The city proposed to give Segundo Barrio residents in the proposed demolition zone relocation assistance of equal value. So if a family lives in a 2 bedroom apartment right now, they will get a nicer, equally-sized 2 bedroom apartment somewhere else (that is how the city and others justify taking over... they suddenly pretend that this plan is saving people after continual neglect by the city to maintain city codes in substandard apartments). At one point someone cited how plan proponents are truly helping residents... how some residents have up to 10 people living in a small space. So I guess that means the city will move all 10 of them to another 2 bedroom apartment. Well that sounds "progressive," the word many keep using like a mantra. In this city, the so-called "progressives" seem more and more like Machiavellian capitalists as the days pass. And what about any undocumented residents in the area. Will they qualify for any government housing assistance? I believe if the city were truly concerned about the residents and that area of Segundo Barrio, they would help build it back up in a way that celebrates its cultural survival and importance, not hand it over to private investors because "location, location, location" is of utmost importance in this economic development plan at the expense of the cultural and historical destruction of one of El Paso's oldest neighborhoods. Where are the plans for increased education and outreach? Increased social services? I don't believe these things come along with the proposed Real Estate Investment Trust, only more low-paying service jobs, and a historic neighborhood gone in exchange for a gentrified one.

(The expensive promotional video for this plan states, “Now think about big, urban retail chains just like in larger cities. We’ll have great shopping downtown, including stores that are America’s favorites.” And: “Even more exciting, an urban lifestyle mall. A collection of lifestyle stores like you’ve seen in other cities. Exactly the kind of mall you probably planned a vacation to see—except now it will be right here, downtown.”) Progressive and creative? I don't know too many people who plan vacations to visit malls, and if they exist as I'm sure they do, I really worry for them no matter how much money they have to burn. And it sounds like this part of the video is targeting El Paso shoppers. And while this is only one piece of the plan, it's really indicative of what we're dealing with here.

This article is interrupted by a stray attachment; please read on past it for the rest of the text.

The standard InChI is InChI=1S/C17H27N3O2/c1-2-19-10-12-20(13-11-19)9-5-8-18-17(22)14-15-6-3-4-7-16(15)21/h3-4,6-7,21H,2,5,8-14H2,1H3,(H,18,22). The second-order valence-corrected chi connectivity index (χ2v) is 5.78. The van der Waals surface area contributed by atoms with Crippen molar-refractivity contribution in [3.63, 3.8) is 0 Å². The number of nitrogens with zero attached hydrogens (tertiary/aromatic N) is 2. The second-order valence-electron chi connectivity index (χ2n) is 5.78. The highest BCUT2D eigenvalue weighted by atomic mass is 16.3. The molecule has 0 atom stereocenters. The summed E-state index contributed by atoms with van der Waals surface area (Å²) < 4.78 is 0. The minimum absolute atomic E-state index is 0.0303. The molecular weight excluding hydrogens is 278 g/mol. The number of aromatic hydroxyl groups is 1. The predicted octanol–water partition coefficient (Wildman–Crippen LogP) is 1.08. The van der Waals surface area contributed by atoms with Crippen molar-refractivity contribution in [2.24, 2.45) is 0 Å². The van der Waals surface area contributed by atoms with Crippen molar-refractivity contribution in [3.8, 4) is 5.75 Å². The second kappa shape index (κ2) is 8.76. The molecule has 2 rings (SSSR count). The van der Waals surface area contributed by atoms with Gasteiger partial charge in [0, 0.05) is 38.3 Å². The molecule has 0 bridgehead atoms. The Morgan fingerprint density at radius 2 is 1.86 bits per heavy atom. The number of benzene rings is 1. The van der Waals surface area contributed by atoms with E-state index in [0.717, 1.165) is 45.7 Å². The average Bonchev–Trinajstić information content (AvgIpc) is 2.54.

Many, many opponents spoke against the current plan last night, and nothing much has changed. A significant area of Segundo Barrio is still in the demolition zone and many residents will still be displaced. Many business owners will be forced to forfeit their businesses under the current plan. City council passed a resolution for a 12 month moratorium on the use of eminent domain in the downtown plan to try and silence the opposition. It makes for a good newspaper article about the city's sudden concern (in fact, several tv news clips I watched make it sound like the Segundo Barrio is not going to be touched at all, or that the city is suddenly saving it... terribly sloppy--or intentional--reporting? How are the majority of El Pasoans who don't attend the city meetings ever to know the manipulation they are being fed? I can't believe the amount of misinformation spread through the news media). The city created the opposition by having a plan that did not come from the people but from a private group of elite business folks who paid $1800 to join this so-called "civic group" that hired a San Francisco-based firm to work with them on the plan (with $250,000 of taxpayers' money in addition to additional funds they raised). So now many community members are upset as they should be (except those who do not have to sacrifice or who do not recognize that the sacrifices others will have to make are unjust). And now the city council makes it appear like they are "kind" and "listening" because for 12 months they won't use eminent domain to take away properties for private investment even though they'd need longer than a year to really get started on obtaining the properties for the plan. Unfortunately, there are only three city council members who are clearly against the use of eminent domain in this plan.